A combination of capsulitis/synovitis and disc dislocation without reduction (DDWOR) was found in patients from cluster 3. Regarding the concept that internal TMJ derangement is significantly involved in the production of TMJ pain and dysfunction, these results corroborate findings from other authors . These findings may also strengthen the idea that patients with a primary TMJ pathology, such as a DDWOR, frequently develop an inflammatory response to the dysfunctional disc-condyle relationship, clinically represented by a diagnosis of capsulitis/synovitis [3, 9, 29]. While DDWOR can be seen as a chronic disorder, is quite evident here that acute pain caused by capsulitis/synovitis may be the main reason why patients seek specialized treatment. The first efforts in treating patients with similar characteristics should be directed towards the complaint of pain: the reason why the patient initially sought treatment. In the case of an acute DDWOR, an attempt should be made to unlock the patient . While most therapies are not evidence-based, we strongly recommend a conservative approach, which may include patient orientation, pharmacotherapy, physical therapy for pain (thermotherapy, low-level laser therapy) and then physical therapy to improve function (passive TMJ manipulation) and the use of occlusal appliances [9, 26, 30].
Patients presenting with non-painful articular impairment from cluster 4 were the second most frequent group of patients who were referred for or who sought treatment for TMD. Despite the fact that this cluster was named TMJ impairments, due to the main disorders clustered, perhaps we can infer that treatment seeking was mainly guided by dysfunctions associated with muscle disorders or DDWR, as shown in Table 4.
As discussed above for clusters 1 to 3, a combination of treatment modalities can also be outlined for the management of patients who have a similar presentation to those of cluster 4, due to the many associated muscle and joint disorders. Each particular case should be evaluated in order to define appropriate treatment planning. As there are many therapeutic options, if the selected treatment does not eliminate the patient’s pain complaint, the next more complex condition or chronic muscle condition should be considered by the clinician . Due to the chronicity of the clinical conditions presented by these patients, a psychosocial component (such as anxiety and depression) may be present and thus a psychological approach should be included in the treatment plan [9, 31, 32].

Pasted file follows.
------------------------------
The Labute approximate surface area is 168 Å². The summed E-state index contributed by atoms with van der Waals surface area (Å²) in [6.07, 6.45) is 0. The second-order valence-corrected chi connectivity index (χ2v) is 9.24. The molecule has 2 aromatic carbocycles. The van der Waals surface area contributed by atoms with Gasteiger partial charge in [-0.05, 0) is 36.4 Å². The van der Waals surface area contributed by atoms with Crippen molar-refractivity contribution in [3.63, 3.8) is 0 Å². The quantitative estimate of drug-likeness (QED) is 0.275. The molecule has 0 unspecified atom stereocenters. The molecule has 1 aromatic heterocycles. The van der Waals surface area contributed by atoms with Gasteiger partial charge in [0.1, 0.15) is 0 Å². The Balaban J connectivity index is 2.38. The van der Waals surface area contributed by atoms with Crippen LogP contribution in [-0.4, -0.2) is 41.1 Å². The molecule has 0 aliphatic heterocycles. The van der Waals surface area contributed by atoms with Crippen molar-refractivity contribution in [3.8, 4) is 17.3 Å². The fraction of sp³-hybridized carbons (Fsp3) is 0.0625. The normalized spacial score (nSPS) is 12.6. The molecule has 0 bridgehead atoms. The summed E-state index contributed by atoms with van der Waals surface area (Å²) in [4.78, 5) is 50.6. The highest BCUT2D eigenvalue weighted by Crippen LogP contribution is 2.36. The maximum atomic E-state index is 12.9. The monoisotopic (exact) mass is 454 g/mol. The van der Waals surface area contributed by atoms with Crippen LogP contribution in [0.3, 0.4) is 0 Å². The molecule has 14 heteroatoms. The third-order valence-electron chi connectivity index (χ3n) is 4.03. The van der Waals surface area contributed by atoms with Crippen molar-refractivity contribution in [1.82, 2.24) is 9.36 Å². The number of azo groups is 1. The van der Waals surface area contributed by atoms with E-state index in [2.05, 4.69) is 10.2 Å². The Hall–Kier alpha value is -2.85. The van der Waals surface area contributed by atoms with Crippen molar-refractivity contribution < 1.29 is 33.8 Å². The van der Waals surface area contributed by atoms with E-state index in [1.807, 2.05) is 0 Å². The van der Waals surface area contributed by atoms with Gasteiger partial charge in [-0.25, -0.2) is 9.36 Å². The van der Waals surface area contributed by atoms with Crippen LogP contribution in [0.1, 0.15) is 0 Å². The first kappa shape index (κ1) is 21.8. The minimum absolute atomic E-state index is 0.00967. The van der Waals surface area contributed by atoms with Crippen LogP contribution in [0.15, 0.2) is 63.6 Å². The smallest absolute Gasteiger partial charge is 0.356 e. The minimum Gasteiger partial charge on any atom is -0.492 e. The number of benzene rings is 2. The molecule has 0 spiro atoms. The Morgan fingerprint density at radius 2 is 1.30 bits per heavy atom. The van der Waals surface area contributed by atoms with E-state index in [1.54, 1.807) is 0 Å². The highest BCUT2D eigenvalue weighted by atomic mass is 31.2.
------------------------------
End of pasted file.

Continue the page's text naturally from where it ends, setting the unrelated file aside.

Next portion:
Velly et al.  clustered 162 patients with TMD based on their clinical condition and degree of severity, and they also studied some related factors such as psychosocial aspects. Although the authors also obtained four clusters of TMD patients (two clusters with more than one TMD condition and two with only one), the profiles of patients in the clusters obtained were different from the clusters found in this sample; one of the reasons for this was the diagnostic criteria adopted by these authors—the Research Diagnostic Criteria for Temporomandibular Disorders (RDC/TMD) . In our study, emotional and psychosocial aspects would be either cause or effect of the TM disorders. They were only addressed as part of the overall treatment approach and were not included in this study. We consider that our study used routinely collected data that did not describe in full detail other variables that are associated with the cause or the effect of TMDs. Cross-sectional studies using data originally collected for other purposes are often unable to include data on confounding factors or other variables that affect the relationship between the presumed cause and effect. This may be viewed as a weakness of the study design and, certainly, a consequence of the limited scope of our study since we decided to focus on the description of the distribution of patients’ common symptomatic profiles.
Despite some limitations regarding the generalization of results (better related to patients seeking treatment, cases derived from only one private clinic and the evaluation and classification system adopted did not contemplate the RDC/TMD), we believe that the most interesting aspects that deserve particular attention from the results of our study are the large sample size, the large number of patients presenting with more than one TMD condition simultaneously diagnosed and the strong homogeneous relationship between patients in the formation of clusters. The clustering method may depend on the choice of classification variables and how they were collected . However, bias was avoided in the cluster formation by use of the two-step cluster analysis, because it does not involve hypothesis testing or a pre-determined number of clusters, perfectly acceptable for cluster data that may not meet the assumptions for best performance. As a non-hierarchical method of clustering, the two-step cluster method has two advantages over the hierarchical methods used in similar studies: it is less impacted by outlier elements and the final solution optimizes within-cluster homogeneity and between-cluster heterogeneity . Finally, identifying the characteristics of each group of patients seeking treatment may direct future research in the pursuit of outcomes at a higher level of efficacy and allow a more appropriate clinical decision-making process for patients with multiple, simultaneous TMDs.